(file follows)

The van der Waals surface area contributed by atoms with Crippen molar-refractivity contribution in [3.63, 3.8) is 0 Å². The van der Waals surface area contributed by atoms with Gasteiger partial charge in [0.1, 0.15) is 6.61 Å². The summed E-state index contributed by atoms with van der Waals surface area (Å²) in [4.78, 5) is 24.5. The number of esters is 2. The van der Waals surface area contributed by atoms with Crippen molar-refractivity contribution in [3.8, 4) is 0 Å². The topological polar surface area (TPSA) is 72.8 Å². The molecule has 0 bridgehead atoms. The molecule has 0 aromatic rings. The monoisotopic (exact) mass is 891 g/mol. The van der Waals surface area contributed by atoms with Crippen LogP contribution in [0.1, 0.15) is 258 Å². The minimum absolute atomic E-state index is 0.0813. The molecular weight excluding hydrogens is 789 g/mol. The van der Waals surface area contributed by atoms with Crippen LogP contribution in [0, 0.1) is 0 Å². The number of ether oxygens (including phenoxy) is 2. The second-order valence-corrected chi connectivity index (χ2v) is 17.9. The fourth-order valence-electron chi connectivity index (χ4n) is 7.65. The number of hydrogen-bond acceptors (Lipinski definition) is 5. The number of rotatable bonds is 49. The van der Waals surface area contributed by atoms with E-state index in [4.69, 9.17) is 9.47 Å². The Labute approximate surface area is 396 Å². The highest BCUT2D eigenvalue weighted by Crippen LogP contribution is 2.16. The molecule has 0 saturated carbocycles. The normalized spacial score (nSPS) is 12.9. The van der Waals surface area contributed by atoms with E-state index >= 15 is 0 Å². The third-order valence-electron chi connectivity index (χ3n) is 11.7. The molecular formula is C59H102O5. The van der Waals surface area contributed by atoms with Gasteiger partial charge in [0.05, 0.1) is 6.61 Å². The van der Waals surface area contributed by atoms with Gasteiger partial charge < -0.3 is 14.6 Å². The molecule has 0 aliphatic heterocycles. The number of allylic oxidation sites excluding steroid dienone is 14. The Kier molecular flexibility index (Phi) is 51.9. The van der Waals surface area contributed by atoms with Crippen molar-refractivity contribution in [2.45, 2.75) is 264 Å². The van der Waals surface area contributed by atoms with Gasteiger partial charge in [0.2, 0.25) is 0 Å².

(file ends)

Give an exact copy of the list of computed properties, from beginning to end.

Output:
The van der Waals surface area contributed by atoms with Crippen molar-refractivity contribution in [3.63, 3.8) is 0 Å². The van der Waals surface area contributed by atoms with Gasteiger partial charge in [0.1, 0.15) is 6.61 Å². The summed E-state index contributed by atoms with van der Waals surface area (Å²) in [4.78, 5) is 24.5. The number of esters is 2. The van der Waals surface area contributed by atoms with Crippen molar-refractivity contribution in [3.8, 4) is 0 Å². The topological polar surface area (TPSA) is 72.8 Å². The molecule has 0 bridgehead atoms. The molecule has 0 aromatic rings. The monoisotopic (exact) mass is 891 g/mol. The van der Waals surface area contributed by atoms with Crippen LogP contribution in [0.1, 0.15) is 258 Å². The minimum absolute atomic E-state index is 0.0813. The molecular weight excluding hydrogens is 789 g/mol. The van der Waals surface area contributed by atoms with Crippen LogP contribution in [0, 0.1) is 0 Å². The number of ether oxygens (including phenoxy) is 2. The second-order valence-corrected chi connectivity index (χ2v) is 17.9. The fourth-order valence-electron chi connectivity index (χ4n) is 7.65. The number of hydrogen-bond acceptors (Lipinski definition) is 5. The number of rotatable bonds is 49. The van der Waals surface area contributed by atoms with E-state index in [4.69, 9.17) is 9.47 Å². The Labute approximate surface area is 396 Å². The highest BCUT2D eigenvalue weighted by Crippen LogP contribution is 2.16. The molecule has 0 saturated carbocycles. The normalized spacial score (nSPS) is 12.9. The van der Waals surface area contributed by atoms with E-state index >= 15 is 0 Å². The third-order valence-electron chi connectivity index (χ3n) is 11.7. The molecular formula is C59H102O5. The van der Waals surface area contributed by atoms with Gasteiger partial charge in [0.05, 0.1) is 6.61 Å². The van der Waals surface area contributed by atoms with Gasteiger partial charge < -0.3 is 14.6 Å². The molecule has 0 aliphatic heterocycles. The number of allylic oxidation sites excluding steroid dienone is 14. The Kier molecular flexibility index (Phi) is 51.9. The van der Waals surface area contributed by atoms with Crippen molar-refractivity contribution in [2.45, 2.75) is 264 Å². The van der Waals surface area contributed by atoms with Gasteiger partial charge in [0.2, 0.25) is 0 Å².